5 Eco Innovations - October 2014

07 Oct 2014|Added Value

BFG-oct 1Donate your excess calories to the hungry
FoodTweeks, the mobile app that encourages users to cut excess calories and give them to hungry families in their community, continues to expand its nationwide network of local food bank partners. Users of the app select the item of food they are about to eat, and then the app makes suggested “tweeks” to help you cut out calories you don’t need e.g. no cheese on your burger. An average of 65 calories is saved per tweek, which then translates to food for the hungry at your local food bank. Read more here…

 

BFG-oct 2.jpgCoffee Wastewater powering villages
The Coffee Wastewater project certified by UTZ is treating wastewater from coffee production and turning it into energy to power local villages. This initiative differs from previous projects in its scale and ambition, and aims to reduce the impact of toxic wastewater which can contaminate water resources and impact negatively on the environment. Following successful implementation in Nicaragua, Honduras and Guatemala, there are plans to roll this out in more countries. Read more here…

 

BFG-oct 3Garbage cans that talk
Finnish company Enevo has created a sensor that notifies sanitation departments when your garbage can is about to get full so they can come and collect it. This device cuts fuel waste as trucks no longer need to stop outside every building and can instead plan their route more efficiently. Some of their pilot programs have resulted in fuel cost savings of up to 40%. Read more here…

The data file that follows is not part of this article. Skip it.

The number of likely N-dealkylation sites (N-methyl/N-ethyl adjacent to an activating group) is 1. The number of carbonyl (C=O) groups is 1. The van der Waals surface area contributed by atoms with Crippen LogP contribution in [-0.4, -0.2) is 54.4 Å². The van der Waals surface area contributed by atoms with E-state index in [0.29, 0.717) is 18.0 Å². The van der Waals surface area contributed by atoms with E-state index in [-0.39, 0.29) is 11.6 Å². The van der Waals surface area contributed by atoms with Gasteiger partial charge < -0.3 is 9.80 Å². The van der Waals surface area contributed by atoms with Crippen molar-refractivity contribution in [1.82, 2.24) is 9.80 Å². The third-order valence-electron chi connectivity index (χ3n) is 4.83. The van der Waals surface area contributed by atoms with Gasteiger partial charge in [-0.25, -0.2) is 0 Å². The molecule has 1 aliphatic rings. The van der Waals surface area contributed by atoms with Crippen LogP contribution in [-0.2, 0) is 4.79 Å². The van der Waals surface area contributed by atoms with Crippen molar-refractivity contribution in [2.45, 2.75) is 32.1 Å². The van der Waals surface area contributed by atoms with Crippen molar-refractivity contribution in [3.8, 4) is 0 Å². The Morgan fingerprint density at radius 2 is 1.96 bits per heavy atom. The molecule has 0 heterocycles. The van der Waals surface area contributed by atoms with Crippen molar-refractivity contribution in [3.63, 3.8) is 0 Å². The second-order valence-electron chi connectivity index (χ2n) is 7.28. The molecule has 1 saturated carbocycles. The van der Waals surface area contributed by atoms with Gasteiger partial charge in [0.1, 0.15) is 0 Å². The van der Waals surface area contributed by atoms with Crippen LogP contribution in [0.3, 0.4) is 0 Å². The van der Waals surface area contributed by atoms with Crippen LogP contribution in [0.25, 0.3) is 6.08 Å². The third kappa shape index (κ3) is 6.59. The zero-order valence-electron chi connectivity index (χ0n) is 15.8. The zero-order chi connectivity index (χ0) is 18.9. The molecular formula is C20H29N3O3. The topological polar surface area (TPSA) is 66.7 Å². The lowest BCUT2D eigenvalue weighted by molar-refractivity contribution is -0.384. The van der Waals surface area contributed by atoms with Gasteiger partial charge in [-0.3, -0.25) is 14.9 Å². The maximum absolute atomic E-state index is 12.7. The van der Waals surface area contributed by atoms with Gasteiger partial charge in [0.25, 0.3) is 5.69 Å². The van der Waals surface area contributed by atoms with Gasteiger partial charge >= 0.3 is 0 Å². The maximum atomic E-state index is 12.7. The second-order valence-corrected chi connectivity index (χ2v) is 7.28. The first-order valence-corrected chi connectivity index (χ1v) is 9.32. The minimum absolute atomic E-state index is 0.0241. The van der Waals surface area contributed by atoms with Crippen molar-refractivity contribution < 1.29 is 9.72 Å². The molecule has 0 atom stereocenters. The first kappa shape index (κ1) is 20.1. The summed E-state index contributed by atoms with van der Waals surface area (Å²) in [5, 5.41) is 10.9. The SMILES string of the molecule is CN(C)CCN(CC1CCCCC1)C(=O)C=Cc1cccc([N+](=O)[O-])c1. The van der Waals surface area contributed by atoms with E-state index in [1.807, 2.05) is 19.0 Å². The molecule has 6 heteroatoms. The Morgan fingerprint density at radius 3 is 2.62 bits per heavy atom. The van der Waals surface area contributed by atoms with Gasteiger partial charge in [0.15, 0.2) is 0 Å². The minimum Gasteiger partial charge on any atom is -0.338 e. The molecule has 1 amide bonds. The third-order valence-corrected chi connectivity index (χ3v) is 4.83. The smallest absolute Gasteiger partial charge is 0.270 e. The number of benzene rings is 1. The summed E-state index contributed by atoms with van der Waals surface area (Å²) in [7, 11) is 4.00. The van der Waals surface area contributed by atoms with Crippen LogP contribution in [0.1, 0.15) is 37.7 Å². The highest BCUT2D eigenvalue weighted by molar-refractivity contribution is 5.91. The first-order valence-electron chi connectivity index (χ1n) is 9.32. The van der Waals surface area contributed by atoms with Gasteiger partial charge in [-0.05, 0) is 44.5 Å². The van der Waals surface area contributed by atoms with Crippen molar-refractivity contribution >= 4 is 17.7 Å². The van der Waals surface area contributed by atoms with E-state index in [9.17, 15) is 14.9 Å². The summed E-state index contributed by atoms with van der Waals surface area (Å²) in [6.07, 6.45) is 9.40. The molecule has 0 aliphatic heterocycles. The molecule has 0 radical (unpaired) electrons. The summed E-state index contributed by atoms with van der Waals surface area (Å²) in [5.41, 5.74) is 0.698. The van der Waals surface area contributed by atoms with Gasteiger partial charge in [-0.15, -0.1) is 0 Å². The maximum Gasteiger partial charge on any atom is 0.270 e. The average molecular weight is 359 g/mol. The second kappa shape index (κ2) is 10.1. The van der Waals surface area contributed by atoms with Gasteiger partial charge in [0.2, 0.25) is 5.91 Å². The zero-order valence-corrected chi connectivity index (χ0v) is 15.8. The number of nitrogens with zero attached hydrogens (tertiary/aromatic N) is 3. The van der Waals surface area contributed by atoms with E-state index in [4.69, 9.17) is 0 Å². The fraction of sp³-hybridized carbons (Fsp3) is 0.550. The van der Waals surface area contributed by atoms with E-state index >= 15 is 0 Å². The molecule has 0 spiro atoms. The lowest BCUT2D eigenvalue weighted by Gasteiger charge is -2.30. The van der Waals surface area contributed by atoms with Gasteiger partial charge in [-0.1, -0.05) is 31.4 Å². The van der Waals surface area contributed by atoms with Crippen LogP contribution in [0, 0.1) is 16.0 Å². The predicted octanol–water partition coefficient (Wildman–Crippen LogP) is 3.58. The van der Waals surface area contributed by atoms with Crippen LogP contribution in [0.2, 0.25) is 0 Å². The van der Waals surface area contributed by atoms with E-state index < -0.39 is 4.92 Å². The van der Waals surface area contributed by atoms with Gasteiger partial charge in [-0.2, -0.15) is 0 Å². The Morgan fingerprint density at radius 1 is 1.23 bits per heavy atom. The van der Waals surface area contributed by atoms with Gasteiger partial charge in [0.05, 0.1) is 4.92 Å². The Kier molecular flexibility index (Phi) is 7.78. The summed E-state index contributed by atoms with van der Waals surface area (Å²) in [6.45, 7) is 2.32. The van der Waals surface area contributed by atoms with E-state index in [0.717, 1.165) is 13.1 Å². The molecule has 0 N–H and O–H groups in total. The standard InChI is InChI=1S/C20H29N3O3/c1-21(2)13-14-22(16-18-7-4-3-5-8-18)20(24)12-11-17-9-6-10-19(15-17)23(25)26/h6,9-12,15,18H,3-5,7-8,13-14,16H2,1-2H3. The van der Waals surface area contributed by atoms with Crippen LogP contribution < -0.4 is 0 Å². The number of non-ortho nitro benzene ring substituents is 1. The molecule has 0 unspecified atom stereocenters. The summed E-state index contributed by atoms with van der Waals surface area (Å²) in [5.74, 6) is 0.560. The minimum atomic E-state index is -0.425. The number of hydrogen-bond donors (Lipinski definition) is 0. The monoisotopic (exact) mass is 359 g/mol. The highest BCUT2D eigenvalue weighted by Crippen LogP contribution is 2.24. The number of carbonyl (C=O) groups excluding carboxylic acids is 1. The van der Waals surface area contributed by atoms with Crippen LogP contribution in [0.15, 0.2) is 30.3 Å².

BFG-oct 4A house or a power plant?
Architecture firm Snohetta has built a house in Norway that generates twice as much energy as it needs, with excess energy available to power an electric car, heat a swimming pool or even another home. Commissioned by ZEB, the Research Centre on Zero Emission Buildings, the experimental house will be used to test different energy saving technologies to further optimize and drive efficiencies. Similar homes are now planned for a new development in Bergen and the goal is to build approximately 800. Read more here…

 

BFG-oct 5The power of connectivity encourages blood donations
Azerbaijani telco Nar has created a useful tool for exchanging battery power between phones as part of a CSR project. Nar, with Y&R Moscow, developed a bracelet that, when unclipped, connects two mobile phones together to let one donate battery power to the other. The bracelet formed the center of The Donor Cable Project, which aimed to increase blood donations in Azerbaijan. Nar partnered with a national blood bank and for a month gave away its bracelets to everyone who bought an Android smartphone from its stores. The agency reports that following the campaign blood donation rates increased by 335%. Read more here…

 

Image source: FoodTweeks, UTZ, Enevo, Snohetta, Nar

 

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